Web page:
A brief visit to a teacher’s classroom isn’t sufficient to capture the complex calculus involved in the dynamics of a lesson. As John Hattie explains in an interview with Tes magazine, “You can’t simply watch a teacher and understand how and why they make those decisions; you have to hear them think, evaluate and adapt.”

In order to glean a fuller picture of a lesson and insight about the students, leaders can consider implementing the following steps:

  • During a pre-meeting with the teacher, the observer reviews the lesson plan and listens to how and why the teacher made those decisions. This meeting provides an opportunity for feedback, during which the observer can offer insight based on their knowledge of research-based best practices, combined with their expertise gleaned from their experience and numerous classroom visits.
  • During the observation, the observer transcribes what they see and hear and separately jots down thoughts and ideas in preparation for a post-conference with the teacher.
  • Within the next 24–48 hours, the observer shares the transcription with the teacher, so they can review it prior to the scheduled post-conference. This way, both the observer and the teacher will be equally prepared to discuss areas of success and ideas for improvement. This conversation also offers the teacher the opportunity to provide insight about the moment-to-moment decisions made during the lesson that were likely invisible to the observer at the time. Then together they can cocreate goals and action steps designed to support the teacher in their professional growth.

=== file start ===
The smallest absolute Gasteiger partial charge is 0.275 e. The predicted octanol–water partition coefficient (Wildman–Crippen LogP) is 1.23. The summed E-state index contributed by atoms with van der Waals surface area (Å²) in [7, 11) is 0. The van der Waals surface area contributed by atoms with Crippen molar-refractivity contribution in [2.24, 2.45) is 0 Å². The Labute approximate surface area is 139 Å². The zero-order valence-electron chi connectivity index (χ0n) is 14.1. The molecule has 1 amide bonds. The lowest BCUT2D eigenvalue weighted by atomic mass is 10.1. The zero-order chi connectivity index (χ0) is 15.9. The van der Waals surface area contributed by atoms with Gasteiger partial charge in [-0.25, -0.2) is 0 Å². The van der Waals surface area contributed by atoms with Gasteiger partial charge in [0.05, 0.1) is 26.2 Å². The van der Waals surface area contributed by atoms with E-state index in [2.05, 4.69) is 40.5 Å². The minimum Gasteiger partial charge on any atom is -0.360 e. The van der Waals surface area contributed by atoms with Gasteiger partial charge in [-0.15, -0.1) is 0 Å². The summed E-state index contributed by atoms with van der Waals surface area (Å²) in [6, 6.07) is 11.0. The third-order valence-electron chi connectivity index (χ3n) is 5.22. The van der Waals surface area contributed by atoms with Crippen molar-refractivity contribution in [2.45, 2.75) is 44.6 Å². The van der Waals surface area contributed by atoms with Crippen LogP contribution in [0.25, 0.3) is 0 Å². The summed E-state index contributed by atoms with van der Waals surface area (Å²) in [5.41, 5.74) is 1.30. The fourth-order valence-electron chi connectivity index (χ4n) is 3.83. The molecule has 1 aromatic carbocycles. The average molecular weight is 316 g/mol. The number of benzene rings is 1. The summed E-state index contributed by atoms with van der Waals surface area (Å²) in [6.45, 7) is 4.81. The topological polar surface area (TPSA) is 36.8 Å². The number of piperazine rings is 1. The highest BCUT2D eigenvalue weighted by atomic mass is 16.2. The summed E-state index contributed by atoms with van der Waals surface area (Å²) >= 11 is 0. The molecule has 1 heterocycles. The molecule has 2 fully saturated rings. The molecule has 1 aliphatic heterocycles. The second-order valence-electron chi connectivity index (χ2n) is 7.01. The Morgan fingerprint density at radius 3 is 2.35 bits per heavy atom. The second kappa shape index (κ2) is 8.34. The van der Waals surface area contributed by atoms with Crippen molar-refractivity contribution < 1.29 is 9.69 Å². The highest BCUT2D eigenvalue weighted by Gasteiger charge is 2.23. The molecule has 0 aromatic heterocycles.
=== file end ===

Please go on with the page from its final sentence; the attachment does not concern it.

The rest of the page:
• Following this meeting, the teacher writes a reflection about the lesson considering the observer’s commentary while the observer writes up their feedback based on their notes from the lesson, coupled with the follow-up conversation with the teacher.

Reconsider Scoring Practices

If the goal of the teacher evaluation system is to improve teaching and learning, assigning scores accomplishes neither. It may do exactly the opposite, as the emotional resonance from the score can become a barrier that impedes improvement. 

Districts can be creative in exploring the many alternatives to grading, such as measuring teacher performance throughout the year on a growth continuum, similar to evidence-based grading, which leaves a lot of space for feedback, conversation, and proposed action steps. If state mandates ultimately insist upon a score, districts can use the data from the year to assign a cumulative score at the end of the year. Educator Kim Marshall recently released “The Marshall Teacher Evaluation Rubric,” accessible by going to the “Kim’s Writing” section on the Marshall Memo website and following the link “Rubrics for end-of-year evaluation of teachers and principals.” This rubric aligns with many of the principles outlined here and is designed help observers, in Marshall’s words, “continuously grow as coaches of effective instruction.”

There is an abundance of research to support a collaborative leadership approach to help professionals grow. Entrepreneur Liz Wiseman advocates that leaders’ fundamental role is to multiply the intelligence of those they serve, organizational psychologist Adam Grant advises that the best way to effect enduring change is to “level the playing field,” and instructional coach Elena Aguilar offers conversational sentence stems to put these ideas into action.

As educators, when we work alongside each other in the best interests of students, we can work together toward enduring change.

We all get better by sharing our practices. Administrators, what are you doing to help ensure more equitable teacher evaluations at your school? Please add to the conversation in the comments.